Digital technology keeps growing faster, cheaper and more ubiquitous, which in turn is transforming the world around us ever faster. Not just computers and cell phones, but transportation, manufacturing, retail and all aspects of our economy and society are being reworked and revolutionized. And steel is not exempt from these changes.
To better understand those dramatic developments, POSCO invited noted futurist Thomas Frey to address this year’s POSCO EVI Forum, held Oct. 31-Nov. 2 in Incheon, South Korea. Every two years, POSCO invites hundreds of its customers and partners to learn about POSCO’s unique approach to steel solutions and to talk about the future of the steel industry. So Frey’s presentation gave all the attendees plenty of food for thought.
Frey is the founder of the DaVinci Institute, a think tank and research firm dedicated to exploring the deep transformations that technology is bringing to our world. Frey pointed out that all industries have an arc, with a beginning, middle and an end, and at the moment most of the biggest and most-profitable industries are in the latter half of that curve. In other words, big changes are underway.
A Challenging New World
Frey pointed out that there are two major aspects to innovation: disruptive and catalytic. Disruptive innovation refers to industries that are hurt or eliminated by technology (like how cars took the place of horses and carriages). But catalytic innovation creates whole new fields and economies (like how the rise of electricity completely changed manufacturing and what industry produced).
So far, the modern digital revolution has had two big catalytic innovations – the internet and smart phones. But Frey sees eight more fields that could be just as transformative:
- Driverless vehicles
- The trillion sensor movement
- 3D printing
- The Internet of Things (IoT)
- Contour crafting
- Artificial Intelligence (AI)
- Virtual Reality (VR)
- Flying drones
Each mobile app has the potential to eliminate a few jobs, but with thousands of apps, those jobs begin to add up. Together, these innovations could see 2 billion jobs disappear, as machines take over for up to 47 percent of current jobs. And, Frey noted, some 8,000 startups received $12 billion last year, all looking to take a bite out of traditional industries. “There are no safe industries out there,” Frey said.
But Frey didn’t make this prediction in a “doom and gloom” sort of way – “It’s a wakeup call,” he said. While challenging, these changes could also lead to all new jobs and possibilities.
Cruisin’ Into a New World of Cars
To illustrate what these catalytic innovations might mean, Frey went in-depth about the implications of the rise of driverless vehicles. Most obviously, self-driving cars and trucks will eliminate a wide range of driving-related jobs, like taxi drivers and couriers.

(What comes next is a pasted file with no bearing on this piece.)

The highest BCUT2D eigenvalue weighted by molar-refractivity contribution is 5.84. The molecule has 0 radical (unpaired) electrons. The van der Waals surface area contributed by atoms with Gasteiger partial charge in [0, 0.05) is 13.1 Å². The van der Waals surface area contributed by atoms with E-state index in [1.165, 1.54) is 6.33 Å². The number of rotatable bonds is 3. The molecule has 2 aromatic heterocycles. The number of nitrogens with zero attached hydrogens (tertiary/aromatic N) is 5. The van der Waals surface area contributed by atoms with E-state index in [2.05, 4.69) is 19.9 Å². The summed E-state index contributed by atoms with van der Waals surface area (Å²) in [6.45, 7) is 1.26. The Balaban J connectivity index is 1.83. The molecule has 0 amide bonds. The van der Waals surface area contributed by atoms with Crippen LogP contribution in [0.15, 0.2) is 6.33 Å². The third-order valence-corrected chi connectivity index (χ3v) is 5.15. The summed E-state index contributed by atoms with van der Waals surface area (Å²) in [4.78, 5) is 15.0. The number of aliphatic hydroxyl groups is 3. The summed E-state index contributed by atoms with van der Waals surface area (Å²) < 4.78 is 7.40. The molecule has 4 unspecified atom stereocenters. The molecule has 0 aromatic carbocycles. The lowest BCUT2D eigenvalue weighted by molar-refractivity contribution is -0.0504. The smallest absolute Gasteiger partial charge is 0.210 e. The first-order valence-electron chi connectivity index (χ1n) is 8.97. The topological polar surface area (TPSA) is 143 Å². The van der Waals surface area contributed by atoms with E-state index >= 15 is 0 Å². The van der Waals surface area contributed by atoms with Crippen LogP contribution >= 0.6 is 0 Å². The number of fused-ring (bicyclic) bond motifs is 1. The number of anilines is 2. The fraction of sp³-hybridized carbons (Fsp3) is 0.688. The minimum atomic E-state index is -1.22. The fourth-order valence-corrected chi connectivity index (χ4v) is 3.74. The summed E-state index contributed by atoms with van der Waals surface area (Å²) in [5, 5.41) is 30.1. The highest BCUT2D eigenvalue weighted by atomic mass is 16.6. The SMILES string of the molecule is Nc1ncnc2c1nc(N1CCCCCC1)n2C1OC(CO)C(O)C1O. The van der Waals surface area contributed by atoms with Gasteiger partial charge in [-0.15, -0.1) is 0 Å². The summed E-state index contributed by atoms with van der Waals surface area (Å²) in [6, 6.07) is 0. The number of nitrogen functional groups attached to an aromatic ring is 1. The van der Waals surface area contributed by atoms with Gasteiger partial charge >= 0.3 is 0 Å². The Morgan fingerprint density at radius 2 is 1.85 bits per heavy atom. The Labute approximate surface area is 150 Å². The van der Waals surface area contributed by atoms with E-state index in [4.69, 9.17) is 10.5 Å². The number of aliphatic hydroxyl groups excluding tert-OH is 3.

But the changes caused by driverless vehicles to our world will go much deeper than that. Self-driving cars will change society from a buying model to an access economy, where people will just order a vehicle when they need one instead of owning their own. That eliminates the need for most parking lots, gas stations and other automotive fields.
The improved safety potential of driverless vehicles could greatly reduce repair-related work. And, because nearly 10 percent of retail sales are car-related, this could result in major changes for our economy as a whole. Some parts will change from B2C to B2B, while other aspects of the industry will just disappear.
Steel and the New Era of Megaprojects
All businesses have an arc, and steel will, too, noted Frey. “How long before we reach peak steel? Don’t know yet, but we think there’s a long run here still.”
So, with the rise of new substances and manufacturing, as well as the digitizing of much of the economy, what does that mean for steel?
“The future of steel will be defined by megaprojects,” Frey asserted. Indeed, megaprojects represent 8 percent of the global GDP, so the changing infrastructure needs caused by rising digitization will transform economies and the steel industry. “By 2030, we’ll see more changes to our core infrastructure than in the combined total of human history.”
These megaprojects include huge new bridge and tunnel projects, often linking countries across great bodies of water, as well as new high-speed transportation options, like hyperloops and ET3s. With hyperloops promising speeds of 1,100km/hour and ET3s theoretically able to go 6,000km/hour, the ability to go halfway around the world in a couple of hours could once more revolutionize how our societies work. But building the tracks and systems needed for these technologies would require massive amounts of spending – and massive quantities of steel.
“We are entering into an era of unprecedented opportunity,” summarized Frey, talking about both the steel industry and society as a whole. Thanks to Thomas Frey, the EVI Forum attendees gained many valuable insights to think about and discuss during this year’s event.
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